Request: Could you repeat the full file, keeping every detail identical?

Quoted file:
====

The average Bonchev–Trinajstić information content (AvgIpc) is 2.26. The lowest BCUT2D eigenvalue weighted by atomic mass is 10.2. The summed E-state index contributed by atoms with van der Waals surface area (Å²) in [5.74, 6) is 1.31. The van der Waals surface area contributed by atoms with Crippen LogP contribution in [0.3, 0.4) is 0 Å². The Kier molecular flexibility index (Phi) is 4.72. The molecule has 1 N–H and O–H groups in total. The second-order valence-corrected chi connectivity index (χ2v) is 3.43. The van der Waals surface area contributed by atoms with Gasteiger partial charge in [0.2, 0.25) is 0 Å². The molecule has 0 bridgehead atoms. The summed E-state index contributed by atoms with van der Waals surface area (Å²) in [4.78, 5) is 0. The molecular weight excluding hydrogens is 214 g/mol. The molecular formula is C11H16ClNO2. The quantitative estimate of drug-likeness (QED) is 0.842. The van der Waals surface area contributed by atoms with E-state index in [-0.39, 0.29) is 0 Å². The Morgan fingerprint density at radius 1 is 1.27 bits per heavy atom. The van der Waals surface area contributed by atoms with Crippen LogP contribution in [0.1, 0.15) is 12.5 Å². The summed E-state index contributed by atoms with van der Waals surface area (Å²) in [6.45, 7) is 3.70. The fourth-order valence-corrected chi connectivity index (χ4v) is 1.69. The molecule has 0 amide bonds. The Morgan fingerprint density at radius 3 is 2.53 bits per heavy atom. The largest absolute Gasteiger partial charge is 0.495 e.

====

The average Bonchev–Trinajstić information content (AvgIpc) is 2.26. The lowest BCUT2D eigenvalue weighted by atomic mass is 10.2. The summed E-state index contributed by atoms with van der Waals surface area (Å²) in [5.74, 6) is 1.31. The van der Waals surface area contributed by atoms with Crippen LogP contribution in [0.3, 0.4) is 0 Å². The Kier molecular flexibility index (Phi) is 4.72. The molecule has 1 N–H and O–H groups in total. The second-order valence-corrected chi connectivity index (χ2v) is 3.43. The van der Waals surface area contributed by atoms with Gasteiger partial charge in [0.2, 0.25) is 0 Å². The molecule has 0 bridgehead atoms. The summed E-state index contributed by atoms with van der Waals surface area (Å²) in [4.78, 5) is 0. The molecular weight excluding hydrogens is 214 g/mol. The molecular formula is C11H16ClNO2. The quantitative estimate of drug-likeness (QED) is 0.842. The van der Waals surface area contributed by atoms with E-state index in [-0.39, 0.29) is 0 Å². The Morgan fingerprint density at radius 1 is 1.27 bits per heavy atom. The van der Waals surface area contributed by atoms with Crippen LogP contribution in [0.1, 0.15) is 12.5 Å². The summed E-state index contributed by atoms with van der Waals surface area (Å²) in [6.45, 7) is 3.70. The fourth-order valence-corrected chi connectivity index (χ4v) is 1.69. The molecule has 0 amide bonds. The Morgan fingerprint density at radius 3 is 2.53 bits per heavy atom. The largest absolute Gasteiger partial charge is 0.495 e.